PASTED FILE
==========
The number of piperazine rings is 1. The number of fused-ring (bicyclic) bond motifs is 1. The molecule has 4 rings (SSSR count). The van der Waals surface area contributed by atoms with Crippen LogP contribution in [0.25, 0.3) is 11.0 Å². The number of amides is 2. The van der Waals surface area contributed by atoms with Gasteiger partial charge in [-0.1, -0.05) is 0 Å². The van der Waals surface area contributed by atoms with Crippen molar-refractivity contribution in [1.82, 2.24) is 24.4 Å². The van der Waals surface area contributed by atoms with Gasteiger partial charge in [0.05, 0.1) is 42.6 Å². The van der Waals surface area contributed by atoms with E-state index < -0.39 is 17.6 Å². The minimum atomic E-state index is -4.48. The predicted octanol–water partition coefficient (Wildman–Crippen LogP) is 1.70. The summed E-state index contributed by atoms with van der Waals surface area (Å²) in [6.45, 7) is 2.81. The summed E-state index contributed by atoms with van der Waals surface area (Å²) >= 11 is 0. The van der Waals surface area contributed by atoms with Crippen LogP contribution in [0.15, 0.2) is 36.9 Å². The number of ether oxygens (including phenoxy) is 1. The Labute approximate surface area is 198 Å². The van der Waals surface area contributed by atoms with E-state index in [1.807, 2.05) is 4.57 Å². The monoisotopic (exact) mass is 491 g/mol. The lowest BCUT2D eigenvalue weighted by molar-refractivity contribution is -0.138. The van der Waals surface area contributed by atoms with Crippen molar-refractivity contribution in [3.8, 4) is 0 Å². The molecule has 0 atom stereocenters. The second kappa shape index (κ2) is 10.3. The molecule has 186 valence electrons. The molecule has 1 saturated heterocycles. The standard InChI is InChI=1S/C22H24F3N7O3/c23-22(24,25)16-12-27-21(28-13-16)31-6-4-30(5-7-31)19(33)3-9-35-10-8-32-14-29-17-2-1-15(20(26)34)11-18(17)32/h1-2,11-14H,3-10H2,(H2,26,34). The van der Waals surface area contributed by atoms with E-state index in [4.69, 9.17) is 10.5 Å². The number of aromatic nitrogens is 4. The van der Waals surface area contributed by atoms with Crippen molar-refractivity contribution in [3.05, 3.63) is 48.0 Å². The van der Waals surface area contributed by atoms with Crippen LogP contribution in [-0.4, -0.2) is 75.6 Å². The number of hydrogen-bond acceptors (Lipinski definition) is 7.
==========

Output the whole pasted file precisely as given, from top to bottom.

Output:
The number of piperazine rings is 1. The number of fused-ring (bicyclic) bond motifs is 1. The molecule has 4 rings (SSSR count). The van der Waals surface area contributed by atoms with Crippen LogP contribution in [0.25, 0.3) is 11.0 Å². The number of amides is 2. The van der Waals surface area contributed by atoms with Gasteiger partial charge in [-0.1, -0.05) is 0 Å². The van der Waals surface area contributed by atoms with Crippen molar-refractivity contribution in [1.82, 2.24) is 24.4 Å². The van der Waals surface area contributed by atoms with Gasteiger partial charge in [0.05, 0.1) is 42.6 Å². The van der Waals surface area contributed by atoms with E-state index < -0.39 is 17.6 Å². The minimum atomic E-state index is -4.48. The predicted octanol–water partition coefficient (Wildman–Crippen LogP) is 1.70. The summed E-state index contributed by atoms with van der Waals surface area (Å²) in [6.45, 7) is 2.81. The summed E-state index contributed by atoms with van der Waals surface area (Å²) >= 11 is 0. The van der Waals surface area contributed by atoms with Crippen LogP contribution in [0.15, 0.2) is 36.9 Å². The number of ether oxygens (including phenoxy) is 1. The Labute approximate surface area is 198 Å². The van der Waals surface area contributed by atoms with E-state index in [1.807, 2.05) is 4.57 Å². The monoisotopic (exact) mass is 491 g/mol. The lowest BCUT2D eigenvalue weighted by molar-refractivity contribution is -0.138. The van der Waals surface area contributed by atoms with Crippen molar-refractivity contribution in [3.8, 4) is 0 Å². The molecule has 0 atom stereocenters. The second kappa shape index (κ2) is 10.3. The molecule has 186 valence electrons. The molecule has 1 saturated heterocycles. The standard InChI is InChI=1S/C22H24F3N7O3/c23-22(24,25)16-12-27-21(28-13-16)31-6-4-30(5-7-31)19(33)3-9-35-10-8-32-14-29-17-2-1-15(20(26)34)11-18(17)32/h1-2,11-14H,3-10H2,(H2,26,34). The van der Waals surface area contributed by atoms with E-state index in [4.69, 9.17) is 10.5 Å². The number of aromatic nitrogens is 4. The van der Waals surface area contributed by atoms with Crippen molar-refractivity contribution in [3.05, 3.63) is 48.0 Å². The van der Waals surface area contributed by atoms with Crippen LogP contribution in [-0.4, -0.2) is 75.6 Å². The number of hydrogen-bond acceptors (Lipinski definition) is 7.